One of the bigger stories in the run-up to the Tokyo Olympics – at least before Simone Biles bowed out – was the disqualification of US sprinter Sha’Carri Richardson due to a positive test for marijuana. The US Anti-Doping Agency disallowed her qualifying victory and banned her from the sport for one month. That suspension would end during the Tokyo games, but US Athletics opted to keep her off the team.
Cannabis is now legal in some form in all but a handful of states, and most professional sports leagues have made accommodations to allow its use by their athletes. What’s different about the Olympics?
The prohibition finds its roots in a 2004 list of banned substances compiled by the World Anti-Doping Agency (WADA). Essentially, a substance is prohibited if it meets any two of these three criteria: harms the health of the athlete; is performance enhancing; is against the spirit of the sport.
In the case of cannabis, most of the debate has centered on the second of those three criteria; that is, whether cannabis is performance enhancing. In defending its stance, WADA notes the role of cannabis in relieving anxiety. Fair enough … a stress-free athlete may indeed perform better.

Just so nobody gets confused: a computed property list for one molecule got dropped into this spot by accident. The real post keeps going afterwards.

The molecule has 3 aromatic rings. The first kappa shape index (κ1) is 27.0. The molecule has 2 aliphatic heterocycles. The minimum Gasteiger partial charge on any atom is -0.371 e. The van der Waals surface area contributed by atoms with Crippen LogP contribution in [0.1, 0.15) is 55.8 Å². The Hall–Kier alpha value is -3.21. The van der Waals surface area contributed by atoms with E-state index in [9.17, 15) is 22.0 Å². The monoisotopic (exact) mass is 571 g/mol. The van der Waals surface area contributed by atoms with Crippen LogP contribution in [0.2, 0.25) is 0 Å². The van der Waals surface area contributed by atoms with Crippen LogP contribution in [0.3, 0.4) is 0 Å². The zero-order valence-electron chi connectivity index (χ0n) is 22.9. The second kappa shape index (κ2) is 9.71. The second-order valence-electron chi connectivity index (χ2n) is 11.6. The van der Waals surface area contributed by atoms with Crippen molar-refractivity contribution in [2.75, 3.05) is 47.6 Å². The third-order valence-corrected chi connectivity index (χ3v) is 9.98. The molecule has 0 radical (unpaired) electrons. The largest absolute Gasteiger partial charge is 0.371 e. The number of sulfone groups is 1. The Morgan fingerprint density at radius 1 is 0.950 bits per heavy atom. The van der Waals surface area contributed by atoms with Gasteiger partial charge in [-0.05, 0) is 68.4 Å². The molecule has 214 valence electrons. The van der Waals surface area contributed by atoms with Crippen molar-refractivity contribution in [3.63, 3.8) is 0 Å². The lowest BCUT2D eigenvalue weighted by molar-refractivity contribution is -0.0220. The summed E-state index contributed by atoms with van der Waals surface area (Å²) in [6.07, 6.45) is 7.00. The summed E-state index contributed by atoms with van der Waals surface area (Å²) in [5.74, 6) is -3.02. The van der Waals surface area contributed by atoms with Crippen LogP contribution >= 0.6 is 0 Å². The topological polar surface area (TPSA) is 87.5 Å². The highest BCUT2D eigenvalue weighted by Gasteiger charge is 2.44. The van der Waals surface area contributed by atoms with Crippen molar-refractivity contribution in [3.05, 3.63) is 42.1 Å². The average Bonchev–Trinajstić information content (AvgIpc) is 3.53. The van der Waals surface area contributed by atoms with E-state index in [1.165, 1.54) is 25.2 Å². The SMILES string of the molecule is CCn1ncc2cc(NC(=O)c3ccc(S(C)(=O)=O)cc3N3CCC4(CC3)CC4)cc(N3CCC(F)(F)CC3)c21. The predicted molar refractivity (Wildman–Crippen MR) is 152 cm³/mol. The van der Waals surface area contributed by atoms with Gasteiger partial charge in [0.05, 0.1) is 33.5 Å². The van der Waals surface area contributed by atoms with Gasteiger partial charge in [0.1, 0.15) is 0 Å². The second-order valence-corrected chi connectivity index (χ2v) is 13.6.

But cannabis use, at least in the short term, also reduces balance and strength. Therefore, say those opposed to WADA’s prohibition, it couldn’t possibly enhance athletic performance.
WADA notes also that when the list of banned substances was created in 2004, cannabis was still illegal in most parts of the world, bringing to bear that third criterion about violating the spirit of the sport. As recently as 2009, Michael Phelps was suspended for three months (and lost a major sponsorship) when photos him using marijuana surfaced.
There has been a bit of progress, as WADA removed the prohibition on CBD two years ago even though it remains illegal in some participating nations. But with acceptance of both medical and recreational marijuana on the rise worldwide, it’s clearly time to revisit these rules.
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